PLANT

Kraken gets $1.47M funding for underwater robotics

NRC-IRAP contribution will help develop a technology demonstration platform.


DEDAVE AUV equipped with Kraken’s AquaPix MINSAS-60 Synthetic Aperture Sonar.
Photo: Kraken

ST. JOHN’S, NL — Kraken Sonar Systems Inc. is getting $1,470,000 from the National Research Council of Canada Industrial Research Assistance Program (NRC-IRAP) to support its underwater robotics program.

The marine technology company based in St. John’s, NL will use the non-refundable contribution to develop a technology demonstration platform.

Phase 1 will use the Fraunhofer Institute’s DEDAVE Autonomous Underwater Vehicle (AUV) as the base platform.

The Fraunhofer Society is a German research organization based in Munich with 67 institutes across the country. There are also seven centres in the US.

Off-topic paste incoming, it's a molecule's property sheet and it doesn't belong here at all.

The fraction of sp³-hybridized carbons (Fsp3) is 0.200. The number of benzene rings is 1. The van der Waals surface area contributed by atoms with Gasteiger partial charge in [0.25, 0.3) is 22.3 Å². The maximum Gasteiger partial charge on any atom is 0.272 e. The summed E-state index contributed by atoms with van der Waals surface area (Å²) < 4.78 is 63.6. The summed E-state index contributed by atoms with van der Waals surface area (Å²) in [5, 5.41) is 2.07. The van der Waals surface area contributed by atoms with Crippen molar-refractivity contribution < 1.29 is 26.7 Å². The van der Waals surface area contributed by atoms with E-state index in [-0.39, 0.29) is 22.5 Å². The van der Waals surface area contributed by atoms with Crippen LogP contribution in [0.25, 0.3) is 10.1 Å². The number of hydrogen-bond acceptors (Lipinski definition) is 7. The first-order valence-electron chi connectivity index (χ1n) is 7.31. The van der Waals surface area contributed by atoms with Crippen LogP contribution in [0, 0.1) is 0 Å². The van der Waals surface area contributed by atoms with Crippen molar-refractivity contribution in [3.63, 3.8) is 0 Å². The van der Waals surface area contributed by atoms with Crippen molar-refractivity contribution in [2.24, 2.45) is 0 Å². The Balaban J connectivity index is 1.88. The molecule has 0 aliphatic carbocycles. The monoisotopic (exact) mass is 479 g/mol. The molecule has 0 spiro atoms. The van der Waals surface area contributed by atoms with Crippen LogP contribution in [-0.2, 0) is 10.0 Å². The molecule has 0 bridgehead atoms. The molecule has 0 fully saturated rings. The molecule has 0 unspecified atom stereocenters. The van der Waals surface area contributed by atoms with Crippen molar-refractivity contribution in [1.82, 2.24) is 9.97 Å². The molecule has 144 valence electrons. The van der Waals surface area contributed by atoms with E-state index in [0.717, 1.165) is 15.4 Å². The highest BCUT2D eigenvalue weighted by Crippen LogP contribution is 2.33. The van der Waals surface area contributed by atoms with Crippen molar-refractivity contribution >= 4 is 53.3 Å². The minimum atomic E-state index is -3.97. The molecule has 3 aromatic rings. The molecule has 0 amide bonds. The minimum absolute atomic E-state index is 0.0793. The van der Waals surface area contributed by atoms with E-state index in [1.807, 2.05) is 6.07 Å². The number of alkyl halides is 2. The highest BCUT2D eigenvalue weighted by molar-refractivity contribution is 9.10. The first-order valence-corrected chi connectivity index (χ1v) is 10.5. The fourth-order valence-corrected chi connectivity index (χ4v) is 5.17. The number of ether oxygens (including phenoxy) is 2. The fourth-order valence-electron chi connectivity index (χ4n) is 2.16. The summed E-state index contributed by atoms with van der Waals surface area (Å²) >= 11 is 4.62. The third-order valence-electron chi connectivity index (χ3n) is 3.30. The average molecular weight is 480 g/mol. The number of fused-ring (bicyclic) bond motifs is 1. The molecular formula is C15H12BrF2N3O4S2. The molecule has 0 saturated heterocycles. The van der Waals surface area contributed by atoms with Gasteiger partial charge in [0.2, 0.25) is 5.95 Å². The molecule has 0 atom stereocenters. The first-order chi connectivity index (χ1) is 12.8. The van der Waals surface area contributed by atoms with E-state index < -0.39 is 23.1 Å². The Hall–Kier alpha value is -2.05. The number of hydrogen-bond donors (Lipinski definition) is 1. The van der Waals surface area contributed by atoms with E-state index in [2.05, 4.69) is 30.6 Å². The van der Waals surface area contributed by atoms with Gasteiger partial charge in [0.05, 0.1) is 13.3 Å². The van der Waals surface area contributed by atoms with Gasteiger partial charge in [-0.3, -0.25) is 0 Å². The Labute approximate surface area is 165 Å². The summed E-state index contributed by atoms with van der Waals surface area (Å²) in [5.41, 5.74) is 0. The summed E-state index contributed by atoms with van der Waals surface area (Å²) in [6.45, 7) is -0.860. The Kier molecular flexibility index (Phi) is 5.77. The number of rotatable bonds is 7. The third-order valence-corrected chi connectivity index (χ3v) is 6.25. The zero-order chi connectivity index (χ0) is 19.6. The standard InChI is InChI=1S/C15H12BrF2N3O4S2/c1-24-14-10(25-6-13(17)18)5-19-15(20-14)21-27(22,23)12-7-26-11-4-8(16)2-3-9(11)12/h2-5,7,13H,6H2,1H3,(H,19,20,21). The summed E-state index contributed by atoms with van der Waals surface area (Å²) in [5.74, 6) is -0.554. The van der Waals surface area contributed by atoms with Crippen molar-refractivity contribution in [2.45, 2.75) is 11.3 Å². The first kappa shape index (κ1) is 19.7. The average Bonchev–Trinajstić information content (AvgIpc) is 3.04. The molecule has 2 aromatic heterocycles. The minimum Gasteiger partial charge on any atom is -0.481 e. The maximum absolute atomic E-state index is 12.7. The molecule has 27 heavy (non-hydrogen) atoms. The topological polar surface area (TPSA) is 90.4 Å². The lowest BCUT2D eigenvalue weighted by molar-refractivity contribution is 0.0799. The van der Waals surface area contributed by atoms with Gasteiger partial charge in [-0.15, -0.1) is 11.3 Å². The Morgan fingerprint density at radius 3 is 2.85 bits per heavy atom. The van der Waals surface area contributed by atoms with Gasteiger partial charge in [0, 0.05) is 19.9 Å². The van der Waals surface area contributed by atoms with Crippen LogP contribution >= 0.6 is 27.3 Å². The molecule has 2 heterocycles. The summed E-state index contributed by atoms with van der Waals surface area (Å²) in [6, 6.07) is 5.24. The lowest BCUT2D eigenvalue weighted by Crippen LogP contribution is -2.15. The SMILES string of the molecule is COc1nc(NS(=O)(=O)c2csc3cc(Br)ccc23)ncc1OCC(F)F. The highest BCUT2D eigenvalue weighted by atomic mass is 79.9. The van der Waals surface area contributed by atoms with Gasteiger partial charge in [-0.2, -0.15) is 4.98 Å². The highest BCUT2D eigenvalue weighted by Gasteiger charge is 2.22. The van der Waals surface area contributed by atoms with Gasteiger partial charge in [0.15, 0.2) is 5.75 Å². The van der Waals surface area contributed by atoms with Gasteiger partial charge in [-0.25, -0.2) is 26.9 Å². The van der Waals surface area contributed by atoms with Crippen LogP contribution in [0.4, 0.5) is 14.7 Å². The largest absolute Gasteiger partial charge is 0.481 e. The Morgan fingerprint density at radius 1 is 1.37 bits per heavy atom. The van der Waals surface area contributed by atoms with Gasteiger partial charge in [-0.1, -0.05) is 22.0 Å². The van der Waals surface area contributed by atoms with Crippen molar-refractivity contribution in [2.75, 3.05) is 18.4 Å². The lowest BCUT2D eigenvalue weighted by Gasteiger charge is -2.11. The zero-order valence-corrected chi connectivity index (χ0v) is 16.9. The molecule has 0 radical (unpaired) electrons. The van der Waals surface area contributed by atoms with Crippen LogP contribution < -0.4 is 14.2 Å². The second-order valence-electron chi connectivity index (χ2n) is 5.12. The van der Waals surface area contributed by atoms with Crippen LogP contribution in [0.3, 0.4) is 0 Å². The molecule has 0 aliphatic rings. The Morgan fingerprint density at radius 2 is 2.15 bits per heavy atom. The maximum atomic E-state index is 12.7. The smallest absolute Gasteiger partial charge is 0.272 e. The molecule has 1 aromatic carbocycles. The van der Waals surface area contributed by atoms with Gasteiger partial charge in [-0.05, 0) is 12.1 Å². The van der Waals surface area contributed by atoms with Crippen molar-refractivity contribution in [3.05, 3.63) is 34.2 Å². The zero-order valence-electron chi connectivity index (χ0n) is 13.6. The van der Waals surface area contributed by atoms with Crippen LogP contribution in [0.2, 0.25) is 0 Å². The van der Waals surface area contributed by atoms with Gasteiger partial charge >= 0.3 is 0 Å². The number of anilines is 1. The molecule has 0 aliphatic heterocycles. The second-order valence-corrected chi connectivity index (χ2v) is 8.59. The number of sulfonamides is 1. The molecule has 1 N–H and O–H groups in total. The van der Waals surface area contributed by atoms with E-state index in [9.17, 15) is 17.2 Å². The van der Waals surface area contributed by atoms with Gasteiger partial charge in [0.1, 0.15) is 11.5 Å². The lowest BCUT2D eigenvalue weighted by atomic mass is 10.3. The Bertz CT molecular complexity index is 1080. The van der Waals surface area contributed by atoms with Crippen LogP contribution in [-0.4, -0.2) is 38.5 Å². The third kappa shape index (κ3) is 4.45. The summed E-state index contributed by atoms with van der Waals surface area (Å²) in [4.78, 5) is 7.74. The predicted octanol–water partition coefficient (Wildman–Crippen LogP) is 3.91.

Kraken says the AUV will be enhanced with hydrodynamic, control system and payload upgrades.

The company projects fast growth in the global AUV market – from US$600 million in 2015 to over $2 billion by 2020 – driven by increasing demand from military, commercial and scientific research applications.

Significant growth is expected in the commercial sector, predominately from oil and gas operators and there is interest in the technology from the offshore renewable energy sector for inspection of underwater assets.

The DEDAVE’s current primary payload is Kraken’s 6000m depth-rated AquaPix MINSAS-60 Synthetic Aperture Sonar. It will be upgraded to a MINSAS-120 that will increase the area coverage rate to 2 square-kilometres per hour at 3 cm x 3 cm resolution.

Adding Kraken’s RTSAS and SoundView geo-referencing software will provide onboard, real-time sonar data processing, image mosaicking and on-the-fly 3D seabed mapping.

A new underwater laser scanner will also be integrated to provide sub-millimetre resolution and full-colour, georeferenced 3D point clouds.

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